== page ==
AMD Radeon Pro W7900 And W7800 Review: Potent Pro-Vis Graphics Punch
AMD Radeon Pro W7900 & W7800: RDNA3 And Massive Memory Configs For Creative Professionals
|AMD Radeon Pro W7900 & W7800: $2,499 (W7800), $3,999 (W7900)
The RDNA 3-based AMD Radeon Pro W7900 And W7800 pack a ton of memory and are the company's most powerful and feature-rich professional GPUs yet.
AMD recently launched a new line-up of high-end Radeon Pro GPUs based on the company’s RDNA3 graphics architecture. The aptly named Radeon Pro W7900 and Radeon Pro W7800 take the current flagship Navi 31 GPU, which powers the Radeon RX 7900 series for gamers, and pairs it with larger frame buffers and Radeon Pro software to target big-iron workstation users and content creators. The Radeon Pro W7900 and Radeon Pro W7800 also feature completely new industrial designs and coolers that are very different than their consumer-class cousins.
We’ve got both the Radeon Pro W7900 and Radeon Pro W7800 on hand for testing, but before we dive in, take a look at their main features and specification, followed by a quick tour of the cards. Let’s get started...
Although they look similar at first glance, and they are built around the same GPU (with different configurations), the Radeon Pro W7900 and Radeon Pro W7800 differ in a number of ways. First off, the W7900 is packing 48GB of GDDR6 RAM, connected to the GPU via wide 384-bit interface, for a maximum of 864GB/s of bandwidth. The W7800 features “only” 32GB of GDDR6, connected via a 256-bit interface, for up to 576GB/s of bandwidth. Cores / CUs are also scaled down on the W7800, which results in reduced compute performance, and ultimately lower power. Versus previous-gen Radeon Pro cards, however, both the Radeon Pro W7900 and Radeon Pro W7800 are in a completely different league, as you’ll see in the benchmarks.
Radeon Pro W7600 / W7500 review, AMD has moved away from the YInMn blue color scheme for its Pro products, and the new cards have an understated black-and-silver aesthetic. The workstation market doesn’t have an affinity for wild designs, like gamers do, but we’re going to miss that beautiful blue nonetheless.
The Radeon Pro W7900 has a similar GPU configuration to the Radeon RX 7900 XTX, with the same 96 unified compute units, for a total of 6144 shaders. Interestingly, despite claiming the same 61 TFLOP number as on the gaming-focused XTX card, the Radeon Pro W7900 has a lower total board power spec of 295W (versus 355W on the Radeon RX 7900 XTX). That should help to keep it cool, along with its thick three-slot blower design, which is a first for the Radeon Pro family.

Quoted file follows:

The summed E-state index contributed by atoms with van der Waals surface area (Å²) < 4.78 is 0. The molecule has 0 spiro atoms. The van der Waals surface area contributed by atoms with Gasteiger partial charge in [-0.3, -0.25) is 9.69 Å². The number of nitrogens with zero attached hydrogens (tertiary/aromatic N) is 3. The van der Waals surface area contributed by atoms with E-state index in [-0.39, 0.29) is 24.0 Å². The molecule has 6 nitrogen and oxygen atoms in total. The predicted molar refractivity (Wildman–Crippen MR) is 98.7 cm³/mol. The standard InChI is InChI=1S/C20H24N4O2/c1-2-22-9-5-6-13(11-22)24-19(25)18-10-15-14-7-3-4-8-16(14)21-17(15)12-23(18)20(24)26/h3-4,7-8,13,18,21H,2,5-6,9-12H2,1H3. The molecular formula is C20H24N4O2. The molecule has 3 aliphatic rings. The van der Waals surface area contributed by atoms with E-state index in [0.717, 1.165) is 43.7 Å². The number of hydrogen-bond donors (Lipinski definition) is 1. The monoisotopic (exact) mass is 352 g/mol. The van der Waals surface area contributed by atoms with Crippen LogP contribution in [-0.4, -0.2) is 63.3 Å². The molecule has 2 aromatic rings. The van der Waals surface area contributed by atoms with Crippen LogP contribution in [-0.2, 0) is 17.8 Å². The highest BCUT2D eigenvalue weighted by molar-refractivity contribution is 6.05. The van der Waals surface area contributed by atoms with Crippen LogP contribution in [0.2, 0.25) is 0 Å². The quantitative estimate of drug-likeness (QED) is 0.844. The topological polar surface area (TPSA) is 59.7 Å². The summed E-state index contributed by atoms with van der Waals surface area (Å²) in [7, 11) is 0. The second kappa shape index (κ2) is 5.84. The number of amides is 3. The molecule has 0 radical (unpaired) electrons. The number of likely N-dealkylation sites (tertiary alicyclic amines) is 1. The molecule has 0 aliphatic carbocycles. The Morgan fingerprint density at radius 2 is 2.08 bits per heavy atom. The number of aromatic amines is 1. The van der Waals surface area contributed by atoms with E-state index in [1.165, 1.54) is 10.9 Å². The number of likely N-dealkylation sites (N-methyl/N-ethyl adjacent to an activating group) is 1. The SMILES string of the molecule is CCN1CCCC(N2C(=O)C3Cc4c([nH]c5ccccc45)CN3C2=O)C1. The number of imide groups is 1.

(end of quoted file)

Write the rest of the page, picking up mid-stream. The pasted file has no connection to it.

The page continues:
Radeon Pro drivers for professional applications, the biggest difference from the Radeon RX 7900 XTX is the W7900’s double-sized 48GB frame buffer, but there are obvious differences in the PCB design as well.
In terms of its display outputs, DisplayPort 2.1 support gives it the capability of outputting high-resolution display streams up to 12K60, using compression, or 8K60 without it. It also can do 8K120, and a wide array of high-refresh, or multi-display 4K configurations. The actual outputs consist of a trio of full-sized DisplayPorts, along with a single mini-DP.
You may expect the Radeon Pro W7800 to be based on the Radeon RX 7900 XT, but that is not the case. Instead, the Radeon Pro W7800 is scaled-down a bit further with just 70 CUs and the aforementioned 256-bit memory bus. It still packs a healthy 32GB of GDDR6 memory and manages 45 TFLOPs of FP32 compute, and it also supports DisplayPort 2.1 and the same array of display outputs.
Although scaled down, the Radeon Pro W7800 is still rated for a 260W total board power. It likewise uses a single blower fan to keep cool, although it's a bit slimmer at two-slots wide. As you can see in the images above, the cards have similar design languages, but the W7900’s cooler and shroud are thicker, as is its case bracket.
consumer-class counterparts, which feature multiple axial fans, but that is not the case. Both of these cards are surprisingly quiet during normal operation, and even under prolonged, sustained load, when the fans spin up, they remain relatively quiet – but we’re getting ahead of ourselves, more on that later.
Next up, some benchmarks...